One of the crucial parts of the system is phase-locking the amplifier; that is ensuring that its length is absolutely stable (to 0.1nm) so that it resonates at the same frequency as the master laser. This is achieved in a 2-stage process. First an additional red laser beam is used to stabilise the cavity length. Although this initially seems more complicated, the main advantage is that for this laser the amplifier cavity is passive - i.e. it is unaffected by the presence of the dye jets of pump beams - and so is easier to stabilise. A longer integration time can then be used for the second phase-locking loop on the noisier signal from the orange beam.

The last stretch of the beam path includes, of course, more diagnostic devices and finally the output shutter.

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Bench Layout

Fitting this onto the small optical table is not straight forward, and the beam must fold back and forth many times.

The large blue box at the back right side is the entrance module for the Beam Relay System, which transports the laser beam to the launch telescope, and is not part of PARSEC. PARSEC itself consists of the optics mounted on the 3 baseplates, together with a pump laser module and an amplifier resonator.

The largest base plate, at front left, holds the master laser (grey) and its pump laser (green/blue). Between them is a 594nm HeNe laser which can be used for initial alignment of the master laser, for example after changing a cavity mirror. The other component on this board is the sodium cell, which is used to lock the frequency of the laser. The next board to the right is extremely crowded and contains the intermediate optics. This includes some steerable mirrors which stabilise the beam position and pointing; the option to divert the master beam to diagnostics; a zoom expander and mod-matching lens which adjusts the diameter and divergence of the laser beam to that needed by the amplifier. The amplifier is the complex and compact structure at the front right of the table. It has two dye jets, each pumped by two pump lasers (the blue/green units in the frame behind it) from opposite sides. The output power can then exceed 15W. The beam exits the amplifier back on to the central baseplate where a beam conditioner adjusts its properties to those needed at the interface with the beam relay system. After this is the LIDAR module (the vertical grey structure) which, when required, can modulate the amplitude of the laser beam very fast so that it is possible to measure the height and profile of the sodium layer. The final optics include more steerable mirrors, and other pick-offs for diagnostics, including absolute power, relative power, polarisation, line jitter and width.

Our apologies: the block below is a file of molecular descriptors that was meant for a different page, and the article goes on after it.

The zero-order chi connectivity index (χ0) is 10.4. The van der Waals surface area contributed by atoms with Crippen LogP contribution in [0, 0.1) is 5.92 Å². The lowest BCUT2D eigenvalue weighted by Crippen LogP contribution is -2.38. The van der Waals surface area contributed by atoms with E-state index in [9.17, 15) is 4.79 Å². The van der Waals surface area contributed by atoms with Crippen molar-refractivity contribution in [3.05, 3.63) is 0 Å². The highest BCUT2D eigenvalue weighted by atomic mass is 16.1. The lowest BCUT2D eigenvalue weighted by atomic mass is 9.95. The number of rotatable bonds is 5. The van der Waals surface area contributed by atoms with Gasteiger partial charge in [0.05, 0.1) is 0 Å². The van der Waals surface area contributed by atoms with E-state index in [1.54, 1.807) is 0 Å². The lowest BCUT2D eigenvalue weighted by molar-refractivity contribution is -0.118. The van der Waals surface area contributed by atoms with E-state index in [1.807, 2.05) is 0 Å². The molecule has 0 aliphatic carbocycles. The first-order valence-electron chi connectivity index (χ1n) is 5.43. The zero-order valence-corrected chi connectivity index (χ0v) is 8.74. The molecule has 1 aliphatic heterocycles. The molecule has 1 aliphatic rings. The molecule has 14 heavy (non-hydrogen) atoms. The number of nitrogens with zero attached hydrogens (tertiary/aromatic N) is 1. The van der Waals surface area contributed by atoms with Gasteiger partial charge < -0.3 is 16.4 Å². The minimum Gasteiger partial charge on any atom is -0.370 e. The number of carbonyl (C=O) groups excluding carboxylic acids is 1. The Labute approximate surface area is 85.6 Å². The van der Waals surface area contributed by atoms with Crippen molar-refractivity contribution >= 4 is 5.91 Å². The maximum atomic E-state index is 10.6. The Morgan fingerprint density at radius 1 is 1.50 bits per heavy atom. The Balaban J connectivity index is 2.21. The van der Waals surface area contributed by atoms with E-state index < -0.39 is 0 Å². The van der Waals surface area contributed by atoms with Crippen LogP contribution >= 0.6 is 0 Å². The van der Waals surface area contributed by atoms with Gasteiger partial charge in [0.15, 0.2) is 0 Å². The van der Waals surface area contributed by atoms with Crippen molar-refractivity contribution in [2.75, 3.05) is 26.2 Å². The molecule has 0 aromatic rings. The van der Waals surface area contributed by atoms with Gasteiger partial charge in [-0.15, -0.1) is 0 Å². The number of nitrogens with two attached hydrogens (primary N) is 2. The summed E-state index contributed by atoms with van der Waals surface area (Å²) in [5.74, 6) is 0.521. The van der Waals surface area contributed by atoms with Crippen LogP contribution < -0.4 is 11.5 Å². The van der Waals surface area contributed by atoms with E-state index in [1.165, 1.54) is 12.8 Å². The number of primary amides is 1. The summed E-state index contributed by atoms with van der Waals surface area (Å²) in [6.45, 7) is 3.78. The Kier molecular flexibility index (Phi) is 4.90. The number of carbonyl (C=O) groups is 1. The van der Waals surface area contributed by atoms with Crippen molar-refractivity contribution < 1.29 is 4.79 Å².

The space at the back left of the table is not empty. It will hold the 'connector panel', through which all electrical signals from the bench to the electronics racks will pass.

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Dye Circulator

An important part of the system whic has not been mentioned yet is the dye circulator. This must pump the dye solution to all 3 nozzles at a high pressure, while allowing the jets themselves to maintain a high optical quality.

Most commercial dye circulators operate at a pressure of about 5 bars. What allows us to work at 30 bars, and avoid problems associated with the dye forming a froth, is the micro-bubble remover (red box on the left side). This removes the bubbles before the dye solutino drains back into the reservoir (large red pot). The large grey cylinder in the lower right is the gear pump, and the components at the top left are the 3 valves, one to each nozzle. In between are a vriety of parts including filters, and two vibration dampers - reducing vibrations to an absolute minimum is critical if the laser is to be stable.

The circulator will sit underneath the optical table, and can be accessed through two panels.